No Democrat wanted Joe Lieberman's endorsement

The media's treatment of Lieberman as an Oracle of Independence is the opposite of what he really is.


Glenn Greenwald
December 19, 2007 5:47PM (UTC)

Like most major media outlets, Chris Matthews treated Joe Lieberman's endorsement of John McCain as though it was some sort of highly meaningful, riveting news event, featuring Lieberman as his top guest on Monday. But during that interview, Lieberman himself unintentionally revealed why few things are less significant than who Joe Lieberman endorses for President:

MATTHEWS: You have passed over a lot of Democrats that you know pretty well. You serve in the Senate, obviously, with Dodd, with Biden, with Clinton, with Obama. You've known Bill Richardson for a long time, and all the others. Are all the others out of your consideration? Are they just not strong enough for America for you to endorse?

LIEBERMAN: Look, these are a lot of fine people. A lot of them are my friends. But you got to go with the best at this time in American history. . . .

Incidentally, you and I are both students of the great Tip O'Neill. All those Democrats, not one of them asked me to support them. John McCain did ask for my support. I thought about it...

MATTHEWS: You know the rule. People like to be asked.

LIEBERMAN: That's right.

Leave to the side how narcissistic and petty Lieberman reveals himself to be here, as he clearly harbors self-absorbed resentment that "not one" Democrat came to him and asked for his support, even implying that his choice for who should be the next President was shaped by such a needy desire to be stroked.

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The more significant fact is that -- as Lieberman himself admits -- "not one" Democrat even sought his endorsement, precisely because news that Lieberman liked a particular Democratic candidate would not be irrelevant, but far worse, would be a kiss of death for that candidate. As he wallowed this week in what he has always craved most -- a tidal wave of media attention -- Lieberman tried to masquerade as Zell Miller, implying that he was abandoning the Democrats because their views no longer matched his own, invoking the trite justification of every warmonger who was formerly a Democrat ("I became a Democrat when John F. Kennedy ran for the presidency. I was -- I have been a great admirer of Truman, and people like Humphrey and Scoop Jackson afterward").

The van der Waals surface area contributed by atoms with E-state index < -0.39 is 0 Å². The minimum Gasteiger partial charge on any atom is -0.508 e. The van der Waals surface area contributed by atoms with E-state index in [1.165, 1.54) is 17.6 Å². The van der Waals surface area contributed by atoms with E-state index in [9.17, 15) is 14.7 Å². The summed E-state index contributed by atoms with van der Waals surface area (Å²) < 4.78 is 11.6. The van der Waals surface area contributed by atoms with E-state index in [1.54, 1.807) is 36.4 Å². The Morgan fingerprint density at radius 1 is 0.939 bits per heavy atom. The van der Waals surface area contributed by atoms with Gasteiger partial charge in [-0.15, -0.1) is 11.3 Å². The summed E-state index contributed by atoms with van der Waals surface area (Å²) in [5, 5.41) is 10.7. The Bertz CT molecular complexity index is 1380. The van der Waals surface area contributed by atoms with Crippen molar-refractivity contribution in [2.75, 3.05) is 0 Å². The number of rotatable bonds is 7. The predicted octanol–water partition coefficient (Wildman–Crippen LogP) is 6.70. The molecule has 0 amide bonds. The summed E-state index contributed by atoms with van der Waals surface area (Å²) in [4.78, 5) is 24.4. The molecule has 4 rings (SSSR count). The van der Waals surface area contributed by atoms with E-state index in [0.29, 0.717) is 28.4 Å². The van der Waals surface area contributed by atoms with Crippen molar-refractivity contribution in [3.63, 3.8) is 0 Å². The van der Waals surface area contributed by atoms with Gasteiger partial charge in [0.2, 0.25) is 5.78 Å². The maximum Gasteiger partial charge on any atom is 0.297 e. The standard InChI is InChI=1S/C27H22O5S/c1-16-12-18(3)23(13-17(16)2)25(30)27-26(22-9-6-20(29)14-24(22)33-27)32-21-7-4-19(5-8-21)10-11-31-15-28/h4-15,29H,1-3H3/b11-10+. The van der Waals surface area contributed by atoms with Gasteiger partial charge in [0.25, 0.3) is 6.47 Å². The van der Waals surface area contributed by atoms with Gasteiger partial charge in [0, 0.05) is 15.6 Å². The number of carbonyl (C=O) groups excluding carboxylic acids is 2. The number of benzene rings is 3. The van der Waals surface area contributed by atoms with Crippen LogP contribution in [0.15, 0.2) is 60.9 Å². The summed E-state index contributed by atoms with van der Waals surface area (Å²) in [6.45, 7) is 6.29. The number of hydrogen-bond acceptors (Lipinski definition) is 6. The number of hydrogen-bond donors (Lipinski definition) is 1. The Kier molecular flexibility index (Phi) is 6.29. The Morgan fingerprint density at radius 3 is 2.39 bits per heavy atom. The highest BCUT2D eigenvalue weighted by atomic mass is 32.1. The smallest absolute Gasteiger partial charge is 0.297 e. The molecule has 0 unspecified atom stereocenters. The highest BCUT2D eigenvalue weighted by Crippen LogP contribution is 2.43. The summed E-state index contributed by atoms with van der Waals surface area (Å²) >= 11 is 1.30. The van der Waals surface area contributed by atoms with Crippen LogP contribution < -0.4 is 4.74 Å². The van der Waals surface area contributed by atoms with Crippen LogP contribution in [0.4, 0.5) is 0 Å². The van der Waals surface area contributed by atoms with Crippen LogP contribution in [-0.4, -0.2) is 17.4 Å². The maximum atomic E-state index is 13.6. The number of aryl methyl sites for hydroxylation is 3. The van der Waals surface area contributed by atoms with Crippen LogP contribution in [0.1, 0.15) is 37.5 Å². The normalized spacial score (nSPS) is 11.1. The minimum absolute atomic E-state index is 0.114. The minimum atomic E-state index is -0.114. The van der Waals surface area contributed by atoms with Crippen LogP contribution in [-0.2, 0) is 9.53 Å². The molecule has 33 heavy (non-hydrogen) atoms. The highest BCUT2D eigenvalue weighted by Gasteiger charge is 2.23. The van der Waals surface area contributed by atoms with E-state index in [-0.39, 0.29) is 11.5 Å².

The reality, though, is the opposite of what Lieberman tried to depict (as always). Lieberman didn't voluntarily leave the Democratic Party. To the contrary, he tried desperately to stay in the party, and it was Democrats who ejected him because his war-loving, Middle-East-obsessed views are so repugnant to what most Democratic voters believe. That's why no Democratic candidate even wanted Lieberman's endorsement.

Despite how it continues to be treated by the press, the announcement that Lieberman endorsed a Republican candidate was no more newsworthy than if Bill Kristol or Sean Hannity -- two of Lieberman's most enthusiastic supporters -- had done so. They are all indistinguishable. What else can one say of someone who said this of Democrats on Monday:

SEN. JOSEPH LIEBERMAN (I), CONNECTICUT: In November, they would have a hard time convincing the American people who know we are at war against a brutal enemy that attacked us on 9/11 that they were prepared to do what is necessary to defend America.

That's just straight out of the lowliest smears of The Weekly Standard script: Democrats aren't "prepared to do what is necessary to defend America" -- by which Lieberman (like Kristol) means that they are marginally less likely to invade, bomb, torture and detain the endless array of Israel's Middle Eastern enemies. [And just incidentally, here was Steny Hoyer's revealing response after Wolf Blitzer played the tape of Lieberman smearing the Democrats as unwilling to "defend America": "I think Senator Lieberman, who I -- is a good friend of mine, I respect him, but I think in this instance he is wrong." Wow - powerful].

Like many media stars, Chris Matthews (who, while chatting with Lieberman, admitted this: "I voted for Bush the first time") hailed Lieberman as the Beacon of Objectivity and Importance:

MATTHEWS: Senator Lieberman joins us right now. Senator Lieberman, it is wonderful to see you back in action at the presidential level.

LIEBERMAN: Right.

MATTHEWS: Here you are, sir, an independent man...

LIEBERMAN: A cameo role, Chris, right.

MATTHEWS: ... an inconvenient man -- no, it's more than that, sir.

Joe Lieberman is at the very far end of the neoconservative right-wing spectrum on every issue involving war, foreign policy, executive power, and terrorism. The only issues in which he evinces any real interest at all are those relating to the Middle East, where his views are uniformly neoconservative. His views on those matters are deeply unpopular in the United States, and it's just simply inaccurate to depict him as residing anywhere near the political center.

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That's true now, and it will be true when he is one of the featured speakers -- 2008's Zell Miller -- at the RNC Convention, regardless of who the nominee is. It's been evident for quite some time and it should not be that difficult even for our political journalists to digest. This is someone who was thrown out of the Democratic Party and whose endorsement nobody wanted.


Glenn Greenwald

Follow Glenn Greenwald on Twitter: @ggreenwald.

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